Environmental regulators need to ensure water being discharged from the Hazelwood Pondage into the Latrobe River would not have long-term effects on the region's waterways, according to environmentalists.
Environment Victoria campaigns manager Nicholas Aberle was concerned PFAS levels in the pondage could have disastrous effects in year to come.
"PFAS could be the next asbestos. We won't find out the effects of these chemicals until further down the road, and until then, we should apply precautionary principles to manage exposure," Dr Aberle said.
"How confident are we that these levels are genuinely safe? What are the long-term effects of low-grade exposure to this chemical? We may not know for the next 20 years."
The Environment Protection Authority gave ENGIE permission to double the amount of water being discharged out of the pondage from 150 to 300 million litres a day if necessary, for up to 60 days.
ENGIE had applied for the emergency discharge licence to take pressure off the dam wall and reduce any risks associated with integrity issues in the 50 year-old structure.
The EPA issued a statement that PFAS levels were well below the 95 per cent level of protection ecosystem standard which was not unusual in many parts of the state.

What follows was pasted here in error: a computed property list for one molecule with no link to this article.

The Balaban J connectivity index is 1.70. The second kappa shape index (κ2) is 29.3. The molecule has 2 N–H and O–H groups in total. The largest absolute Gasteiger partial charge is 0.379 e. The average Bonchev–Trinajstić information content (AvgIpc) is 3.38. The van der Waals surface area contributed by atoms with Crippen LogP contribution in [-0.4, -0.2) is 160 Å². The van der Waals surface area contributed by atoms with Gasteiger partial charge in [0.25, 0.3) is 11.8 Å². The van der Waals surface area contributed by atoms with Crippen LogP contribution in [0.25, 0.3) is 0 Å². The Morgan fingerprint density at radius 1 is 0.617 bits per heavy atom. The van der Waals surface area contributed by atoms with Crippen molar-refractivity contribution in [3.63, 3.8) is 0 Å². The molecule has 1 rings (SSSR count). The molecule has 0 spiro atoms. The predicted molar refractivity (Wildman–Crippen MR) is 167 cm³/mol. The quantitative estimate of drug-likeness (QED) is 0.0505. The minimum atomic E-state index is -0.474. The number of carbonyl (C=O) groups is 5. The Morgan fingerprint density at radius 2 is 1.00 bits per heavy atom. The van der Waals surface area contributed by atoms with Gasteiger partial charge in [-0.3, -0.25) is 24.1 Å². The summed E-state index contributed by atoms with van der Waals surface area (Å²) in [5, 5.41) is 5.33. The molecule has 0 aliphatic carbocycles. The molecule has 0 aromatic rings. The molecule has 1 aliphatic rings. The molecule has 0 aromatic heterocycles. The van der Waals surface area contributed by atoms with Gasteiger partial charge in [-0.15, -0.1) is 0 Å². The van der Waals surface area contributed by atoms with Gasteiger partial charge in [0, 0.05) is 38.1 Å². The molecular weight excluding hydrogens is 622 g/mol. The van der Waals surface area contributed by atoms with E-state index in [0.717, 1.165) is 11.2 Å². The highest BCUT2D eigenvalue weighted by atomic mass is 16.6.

The regulator said the additional flow would result in an increase in salt concentration but with no ecological impacts. Water turbidity and pH would also have negligible impacts on the river.
"I assume that ENGIE and the EPA will make sure that whatever water is being discharged, there will be no impacts downstream. Let's get the evidence there will be no impact," Dr Aberele said.
Dr Aberle was sceptical as to how ENGIE had allowed the dam wall to get to a state of emergency.
He was also concerned about the energy company's ability to manage a full-pit lake in the Hazelwood mine void.
"ENGIE has a big challenge in the rehabilitation of the mine pit and people need confidence. If ENGIE cannot look after a wall in a dam, how will they look after an entire pit of water?
"Why have pondage conditions become so frail that they need to have an emergency discharge? Why hasn't ENGIE been managing the wall for the past decade to ensure it is stable?"
An ENGIE spokesman said the company monitored water quality discharges from the pondage on a weekly basis as required by its EPA license.
"ENGIE Hazelwood continues to meet its regulatory obligations and is working with regulators, as required, on the final void rehabilitation," he said.